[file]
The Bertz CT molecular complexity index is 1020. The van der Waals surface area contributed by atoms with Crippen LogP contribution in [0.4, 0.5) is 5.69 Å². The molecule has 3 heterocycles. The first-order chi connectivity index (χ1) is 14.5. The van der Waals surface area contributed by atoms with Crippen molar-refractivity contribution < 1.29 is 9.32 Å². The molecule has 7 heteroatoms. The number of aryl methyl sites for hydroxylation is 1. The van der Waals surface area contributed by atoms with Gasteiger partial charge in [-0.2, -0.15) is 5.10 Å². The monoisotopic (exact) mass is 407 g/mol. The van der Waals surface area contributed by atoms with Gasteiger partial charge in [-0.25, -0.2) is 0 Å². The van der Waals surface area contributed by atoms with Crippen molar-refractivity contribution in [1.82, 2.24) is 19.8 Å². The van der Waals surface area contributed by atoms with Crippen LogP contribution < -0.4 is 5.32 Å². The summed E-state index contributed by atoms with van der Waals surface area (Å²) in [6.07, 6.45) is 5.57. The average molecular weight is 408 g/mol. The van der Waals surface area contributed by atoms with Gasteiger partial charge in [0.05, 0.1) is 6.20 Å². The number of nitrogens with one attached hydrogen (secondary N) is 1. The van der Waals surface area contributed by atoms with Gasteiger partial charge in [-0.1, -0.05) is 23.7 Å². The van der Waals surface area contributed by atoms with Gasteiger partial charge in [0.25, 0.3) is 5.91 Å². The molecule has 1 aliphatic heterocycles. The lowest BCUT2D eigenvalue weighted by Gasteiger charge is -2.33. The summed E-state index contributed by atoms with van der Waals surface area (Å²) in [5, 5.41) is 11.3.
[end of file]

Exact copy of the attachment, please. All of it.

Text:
The Bertz CT molecular complexity index is 1020. The van der Waals surface area contributed by atoms with Crippen LogP contribution in [0.4, 0.5) is 5.69 Å². The molecule has 3 heterocycles. The first-order chi connectivity index (χ1) is 14.5. The van der Waals surface area contributed by atoms with Crippen molar-refractivity contribution < 1.29 is 9.32 Å². The molecule has 7 heteroatoms. The number of aryl methyl sites for hydroxylation is 1. The van der Waals surface area contributed by atoms with Gasteiger partial charge in [-0.2, -0.15) is 5.10 Å². The monoisotopic (exact) mass is 407 g/mol. The van der Waals surface area contributed by atoms with Gasteiger partial charge in [-0.25, -0.2) is 0 Å². The van der Waals surface area contributed by atoms with Crippen molar-refractivity contribution in [1.82, 2.24) is 19.8 Å². The van der Waals surface area contributed by atoms with Crippen LogP contribution < -0.4 is 5.32 Å². The summed E-state index contributed by atoms with van der Waals surface area (Å²) in [6.07, 6.45) is 5.57. The average molecular weight is 408 g/mol. The van der Waals surface area contributed by atoms with Gasteiger partial charge in [0.05, 0.1) is 6.20 Å². The number of nitrogens with one attached hydrogen (secondary N) is 1. The van der Waals surface area contributed by atoms with Gasteiger partial charge in [-0.1, -0.05) is 23.7 Å². The van der Waals surface area contributed by atoms with Gasteiger partial charge in [0.25, 0.3) is 5.91 Å². The molecule has 1 aliphatic heterocycles. The lowest BCUT2D eigenvalue weighted by Gasteiger charge is -2.33. The summed E-state index contributed by atoms with van der Waals surface area (Å²) in [5, 5.41) is 11.3.